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Yoga For Low Back Pain

Every day I am asked to recommend the best exercise plan for improving low back pain. My first response is that any exercise done on a consistent basis helps reduce pain in the majority of low back pain sufferers. A commitment to exercising on a consistent basis is the first hurdle most must overcome to get lasting benefit from exercise. Incorporating an exercise program into your life is as important as taking daily medications, getting adequate sleep, controlling your weight, and stopping smoking. For those who suffer daily with low back pain, its time to realize that you don't have time NOT to exercise. Through appropriate exercise, you can reclaim your back health!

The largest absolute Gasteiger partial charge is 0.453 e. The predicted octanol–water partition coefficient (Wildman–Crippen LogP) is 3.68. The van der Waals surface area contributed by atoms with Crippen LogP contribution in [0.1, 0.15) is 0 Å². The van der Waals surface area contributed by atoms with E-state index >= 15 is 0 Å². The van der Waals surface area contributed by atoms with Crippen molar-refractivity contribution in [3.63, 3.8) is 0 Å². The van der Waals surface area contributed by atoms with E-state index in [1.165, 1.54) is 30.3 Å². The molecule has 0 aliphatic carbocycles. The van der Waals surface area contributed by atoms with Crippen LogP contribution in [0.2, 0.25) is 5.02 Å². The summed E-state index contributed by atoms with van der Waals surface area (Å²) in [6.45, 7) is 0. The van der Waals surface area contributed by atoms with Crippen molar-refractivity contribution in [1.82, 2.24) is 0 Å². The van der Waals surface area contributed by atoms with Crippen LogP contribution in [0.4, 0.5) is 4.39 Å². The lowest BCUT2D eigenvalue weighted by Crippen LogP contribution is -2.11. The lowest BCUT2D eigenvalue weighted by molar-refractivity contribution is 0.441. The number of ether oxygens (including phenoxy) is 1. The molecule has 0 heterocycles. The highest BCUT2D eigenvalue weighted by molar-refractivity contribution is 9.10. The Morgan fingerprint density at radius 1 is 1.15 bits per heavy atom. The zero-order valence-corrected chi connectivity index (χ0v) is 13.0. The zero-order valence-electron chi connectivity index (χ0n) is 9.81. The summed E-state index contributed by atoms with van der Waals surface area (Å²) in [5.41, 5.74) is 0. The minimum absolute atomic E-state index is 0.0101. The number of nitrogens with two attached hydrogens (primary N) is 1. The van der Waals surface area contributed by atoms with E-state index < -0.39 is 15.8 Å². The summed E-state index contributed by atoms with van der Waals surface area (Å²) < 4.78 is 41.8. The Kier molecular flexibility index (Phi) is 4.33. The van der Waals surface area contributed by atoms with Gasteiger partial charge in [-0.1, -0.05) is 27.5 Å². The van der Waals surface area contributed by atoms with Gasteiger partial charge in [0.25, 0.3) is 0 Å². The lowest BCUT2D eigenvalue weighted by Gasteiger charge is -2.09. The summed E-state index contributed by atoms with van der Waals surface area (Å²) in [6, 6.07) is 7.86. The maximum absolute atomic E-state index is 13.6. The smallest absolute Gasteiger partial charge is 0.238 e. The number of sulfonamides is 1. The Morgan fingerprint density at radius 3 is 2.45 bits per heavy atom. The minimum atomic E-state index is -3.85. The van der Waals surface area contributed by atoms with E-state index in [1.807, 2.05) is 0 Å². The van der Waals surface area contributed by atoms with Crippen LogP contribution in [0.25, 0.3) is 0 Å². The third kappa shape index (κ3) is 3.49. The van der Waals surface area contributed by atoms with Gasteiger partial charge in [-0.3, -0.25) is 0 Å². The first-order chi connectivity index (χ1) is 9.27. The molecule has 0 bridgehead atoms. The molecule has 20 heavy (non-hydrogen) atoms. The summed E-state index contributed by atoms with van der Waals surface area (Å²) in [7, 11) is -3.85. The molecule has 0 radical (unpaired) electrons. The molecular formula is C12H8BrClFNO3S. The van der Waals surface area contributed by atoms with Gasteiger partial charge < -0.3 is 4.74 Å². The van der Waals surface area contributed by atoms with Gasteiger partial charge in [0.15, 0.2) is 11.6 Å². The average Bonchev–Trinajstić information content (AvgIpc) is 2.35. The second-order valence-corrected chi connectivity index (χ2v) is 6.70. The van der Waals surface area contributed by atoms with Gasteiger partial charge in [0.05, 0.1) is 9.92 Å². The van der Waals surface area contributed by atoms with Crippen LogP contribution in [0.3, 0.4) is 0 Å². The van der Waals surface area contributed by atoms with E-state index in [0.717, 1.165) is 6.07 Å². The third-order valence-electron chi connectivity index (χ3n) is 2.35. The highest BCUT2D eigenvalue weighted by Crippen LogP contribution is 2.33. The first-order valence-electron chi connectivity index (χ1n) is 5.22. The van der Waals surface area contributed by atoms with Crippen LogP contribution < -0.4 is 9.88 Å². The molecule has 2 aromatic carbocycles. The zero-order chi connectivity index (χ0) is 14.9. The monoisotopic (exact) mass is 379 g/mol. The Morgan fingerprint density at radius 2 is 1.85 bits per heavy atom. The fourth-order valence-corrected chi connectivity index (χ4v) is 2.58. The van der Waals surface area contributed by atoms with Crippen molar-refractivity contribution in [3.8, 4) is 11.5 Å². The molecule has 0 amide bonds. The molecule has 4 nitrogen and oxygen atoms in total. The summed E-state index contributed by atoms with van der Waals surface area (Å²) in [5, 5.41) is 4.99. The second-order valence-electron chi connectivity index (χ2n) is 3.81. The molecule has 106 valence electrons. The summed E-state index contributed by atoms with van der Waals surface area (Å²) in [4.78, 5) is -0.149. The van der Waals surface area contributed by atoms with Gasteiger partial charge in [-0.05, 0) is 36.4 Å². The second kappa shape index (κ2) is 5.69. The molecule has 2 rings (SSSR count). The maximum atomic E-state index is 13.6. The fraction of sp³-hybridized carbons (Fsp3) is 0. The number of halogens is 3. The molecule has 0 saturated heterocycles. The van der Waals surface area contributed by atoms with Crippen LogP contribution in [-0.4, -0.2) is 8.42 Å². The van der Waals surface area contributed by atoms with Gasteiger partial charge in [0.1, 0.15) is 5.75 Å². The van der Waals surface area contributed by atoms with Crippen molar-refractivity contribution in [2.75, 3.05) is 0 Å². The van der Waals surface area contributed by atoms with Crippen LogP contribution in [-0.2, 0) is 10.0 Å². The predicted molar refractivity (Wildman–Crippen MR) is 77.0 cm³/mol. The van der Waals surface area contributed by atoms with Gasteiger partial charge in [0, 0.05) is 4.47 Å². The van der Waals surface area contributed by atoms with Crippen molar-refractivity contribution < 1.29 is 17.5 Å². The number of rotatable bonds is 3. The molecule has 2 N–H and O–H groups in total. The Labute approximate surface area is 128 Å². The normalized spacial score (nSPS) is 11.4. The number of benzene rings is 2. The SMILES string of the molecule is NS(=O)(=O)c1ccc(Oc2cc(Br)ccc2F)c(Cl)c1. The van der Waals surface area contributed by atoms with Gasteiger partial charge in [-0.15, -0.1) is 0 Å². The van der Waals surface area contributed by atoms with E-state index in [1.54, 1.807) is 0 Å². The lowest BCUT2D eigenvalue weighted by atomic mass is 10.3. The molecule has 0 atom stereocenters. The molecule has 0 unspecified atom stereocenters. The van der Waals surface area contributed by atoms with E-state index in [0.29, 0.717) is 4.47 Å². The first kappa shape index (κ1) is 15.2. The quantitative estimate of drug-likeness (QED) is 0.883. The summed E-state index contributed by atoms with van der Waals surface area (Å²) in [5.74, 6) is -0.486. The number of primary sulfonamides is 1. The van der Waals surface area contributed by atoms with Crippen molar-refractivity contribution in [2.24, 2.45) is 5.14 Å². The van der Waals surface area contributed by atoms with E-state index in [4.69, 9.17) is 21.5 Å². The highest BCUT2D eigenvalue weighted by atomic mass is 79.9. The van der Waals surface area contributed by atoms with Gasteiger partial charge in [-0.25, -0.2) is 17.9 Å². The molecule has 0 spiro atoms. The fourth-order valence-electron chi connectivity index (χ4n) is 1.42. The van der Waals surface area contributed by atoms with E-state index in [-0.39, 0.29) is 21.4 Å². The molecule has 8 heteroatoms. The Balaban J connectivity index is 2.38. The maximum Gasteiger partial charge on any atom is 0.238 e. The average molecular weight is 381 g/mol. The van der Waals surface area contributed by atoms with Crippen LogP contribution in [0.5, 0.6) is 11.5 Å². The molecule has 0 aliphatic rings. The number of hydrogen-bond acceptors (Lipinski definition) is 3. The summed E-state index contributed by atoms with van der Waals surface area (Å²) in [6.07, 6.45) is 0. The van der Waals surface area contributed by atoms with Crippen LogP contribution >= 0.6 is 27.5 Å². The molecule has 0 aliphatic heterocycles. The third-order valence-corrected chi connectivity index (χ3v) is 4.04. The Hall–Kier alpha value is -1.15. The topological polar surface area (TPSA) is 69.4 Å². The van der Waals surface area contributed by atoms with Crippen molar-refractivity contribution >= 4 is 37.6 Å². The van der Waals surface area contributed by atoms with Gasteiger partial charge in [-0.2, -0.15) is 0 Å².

Yoga and Spine Health

The second hurdle to obtaining lasting benefits from exercise is to choose a program that you are able to follow for LIFE. There are no quick fixes for nonsurgical low back pain. An exercise program that increases flexibility and range of motion of the spine, increases core strength to support the low back, relieves muscle spasms that result from dysfunctional movement patterns must be continued to sustain its benefits. Often physical therapy can help one to recover from a bout with back pain but when the exercises are not continued at home, back pain is apt to return. To continue the benefit, one must continue the exercises that made the improvement.

Lifelong exercises such as biking, swimming, and water aerobics can be started at any age or fitness level, although my most recommended exercise is yoga. Yoga is an excellent choice for enhancing spine health that cannot be duplicated by any other fitness program.